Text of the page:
Westerly Town Council seeking input from residents on the charter

Westerly Town Council seeking input from residents on the charter

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WESTERLY — Residents wishing to suggest changes to the Town Charter have until June 15 to do so and are encouraged to use a form that is available on the municipal website, at the police station and at the Ocean Community Chamber of Commerce office.

The Town Council plans to review proposals it receives, and some members are considering recommending their own changes for inclusion on the November ballot. A majority of council members would have to approve each potential ballot question. The charter provides an outline for the form and function of municipal government and is sometimes referred to as the town’s constitution.

The online version of the form indicates respondents must provide their names and addresses, but council President Edward Morrone on Tuesday said he would consider recommended charter changes made anonymously.

“Some people are skittish about providing their name and I understand that. I don’t have a problem with someone not providing their name, and I would hope others would not,” Morrone said.

During their meeting Monday, councilors disagreed on questions they might propose. Town Councilor Jean Gagnier said he is unlikely to vote in favor of anything more than changes intended to improve language in the charter and to address conflicts with state law.

“I am reticent to vote for anything to be put on there except for housekeeping matters … if you are going to do this, it has to be done in a deliberative manner,” Gagnier said.

Gagnier also suggested the council compile a list of proposed substantive changes from the public and transmit it to the new Town Council after the November election. The new council could then appoint a commission and ask it to to study specific parts of the charter. To recommend substantial changes six months before the election is not appropriate, he said.

“We had two years. If we wanted to do this, we should have worked on it a while back, but we didn’t,” Gagnier said.

Councilor Mario Celico reiterated a statement he made during a previous meeting, saying he would not vote in favor of attempts to undo charter changes approved by voters in 2016. Councilor Philip Overton disagreed, saying he wanted a proposed amendment to the charter that would rescind the municipal code of ethics approved by voters in 2016.

Overton said voters were misled into thinking there was no financial cost associated with a local code of ethics. The code, he said, brings a need for investigators, lawyers and other potential expenditures. Additionally, Overton said, a local ethics code is unnecessary since state law includes ethics provisions. Further, he said, the local code could become a weapon for political fighting.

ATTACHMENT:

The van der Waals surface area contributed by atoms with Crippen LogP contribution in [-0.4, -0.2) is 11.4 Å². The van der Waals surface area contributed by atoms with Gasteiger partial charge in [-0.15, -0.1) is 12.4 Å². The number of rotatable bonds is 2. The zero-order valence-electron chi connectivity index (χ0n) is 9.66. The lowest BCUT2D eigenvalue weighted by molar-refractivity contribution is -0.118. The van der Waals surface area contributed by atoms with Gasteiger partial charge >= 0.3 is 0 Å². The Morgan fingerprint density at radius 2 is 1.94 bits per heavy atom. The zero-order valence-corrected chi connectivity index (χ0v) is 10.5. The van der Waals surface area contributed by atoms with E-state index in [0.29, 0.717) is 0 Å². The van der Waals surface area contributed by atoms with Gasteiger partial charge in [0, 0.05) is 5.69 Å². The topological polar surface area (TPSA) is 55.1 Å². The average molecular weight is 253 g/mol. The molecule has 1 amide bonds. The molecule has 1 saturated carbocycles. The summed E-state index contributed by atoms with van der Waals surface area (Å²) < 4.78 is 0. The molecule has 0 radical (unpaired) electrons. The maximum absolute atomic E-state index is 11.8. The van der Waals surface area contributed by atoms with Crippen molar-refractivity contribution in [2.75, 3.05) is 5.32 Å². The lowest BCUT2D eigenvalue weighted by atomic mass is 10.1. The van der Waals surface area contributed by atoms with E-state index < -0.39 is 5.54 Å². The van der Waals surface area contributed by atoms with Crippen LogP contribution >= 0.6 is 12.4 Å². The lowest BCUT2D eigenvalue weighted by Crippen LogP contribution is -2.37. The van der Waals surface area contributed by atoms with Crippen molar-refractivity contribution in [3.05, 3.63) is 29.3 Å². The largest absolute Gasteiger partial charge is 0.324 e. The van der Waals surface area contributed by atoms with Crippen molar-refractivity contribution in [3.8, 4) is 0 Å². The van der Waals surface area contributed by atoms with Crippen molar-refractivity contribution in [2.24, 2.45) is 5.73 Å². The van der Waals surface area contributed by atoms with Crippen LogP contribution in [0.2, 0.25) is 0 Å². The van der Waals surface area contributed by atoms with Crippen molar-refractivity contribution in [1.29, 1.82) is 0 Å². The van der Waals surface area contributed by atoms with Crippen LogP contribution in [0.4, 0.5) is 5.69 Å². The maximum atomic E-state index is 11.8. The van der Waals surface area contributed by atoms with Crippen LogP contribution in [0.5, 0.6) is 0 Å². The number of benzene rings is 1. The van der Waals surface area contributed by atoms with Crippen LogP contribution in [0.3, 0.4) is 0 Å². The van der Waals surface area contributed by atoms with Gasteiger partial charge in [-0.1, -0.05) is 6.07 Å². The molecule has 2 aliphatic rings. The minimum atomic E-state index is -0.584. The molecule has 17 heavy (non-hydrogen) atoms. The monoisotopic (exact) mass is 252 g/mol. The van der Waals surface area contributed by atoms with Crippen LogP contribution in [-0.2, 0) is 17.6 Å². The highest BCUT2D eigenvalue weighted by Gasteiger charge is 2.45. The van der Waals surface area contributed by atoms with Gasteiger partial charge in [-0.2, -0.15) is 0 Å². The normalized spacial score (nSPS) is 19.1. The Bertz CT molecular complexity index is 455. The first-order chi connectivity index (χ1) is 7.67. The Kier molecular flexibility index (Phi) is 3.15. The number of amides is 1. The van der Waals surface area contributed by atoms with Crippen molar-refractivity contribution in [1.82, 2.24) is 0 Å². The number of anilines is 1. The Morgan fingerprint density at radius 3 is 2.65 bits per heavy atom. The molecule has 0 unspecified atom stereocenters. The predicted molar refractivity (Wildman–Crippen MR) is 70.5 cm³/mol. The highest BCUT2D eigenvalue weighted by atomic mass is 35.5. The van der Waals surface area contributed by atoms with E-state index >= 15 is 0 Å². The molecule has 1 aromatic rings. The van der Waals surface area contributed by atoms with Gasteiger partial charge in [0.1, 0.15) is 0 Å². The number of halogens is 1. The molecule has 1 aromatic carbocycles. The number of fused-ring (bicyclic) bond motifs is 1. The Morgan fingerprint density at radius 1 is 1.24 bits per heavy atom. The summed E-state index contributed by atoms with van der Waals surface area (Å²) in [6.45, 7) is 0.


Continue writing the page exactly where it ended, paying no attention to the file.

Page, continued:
Councilor William Aiello said the 2016 charter revision was hindered by too many questions being placed on the ballot. Voters, including himself, did not have adequate time to study the questions, he said.

If the council has a specific goal, Councilor Karen Cioffi said, it should work on it, but otherwise she questioned the need for charter revision just two years after the most recent revision. The council could easily receive a flood of proposed changes and will have to face disappointed residents who will question whether the council gave their ideas proper consideration, she said.

“Is the council looking to take the place of a charter revision commission … because I think now we’re going to open up a flood gate,” Cioffi said.

Council President Edward Morrone said he shared Overton’s view of the local ethics code and also called for a charter amendment to remove a provision that states the qualifications for the position of municipal finance director.

“I don’t agree with the fact that the only credentials that are listed in the town charter are those for the finance director. I think that’s an absurdity … I think that may have been chosen as a misstep,” Morrone said.

The 2016 Charter Revision Commission proposed establishing the finance director’s job qualifications in the charter after revelations that former Finance Director Deb Bridgham did not have a college degree and had not graduated from high school. Instead, she had a general education diploma, also known as a GED. It was also revealed that the position’s qualifications had been changed by appointed officials shortly before Bridgham was promoted to the job.

Town Clerk Donna Giordano said the proposed ballot questions must be submitted to the state by Aug 8.



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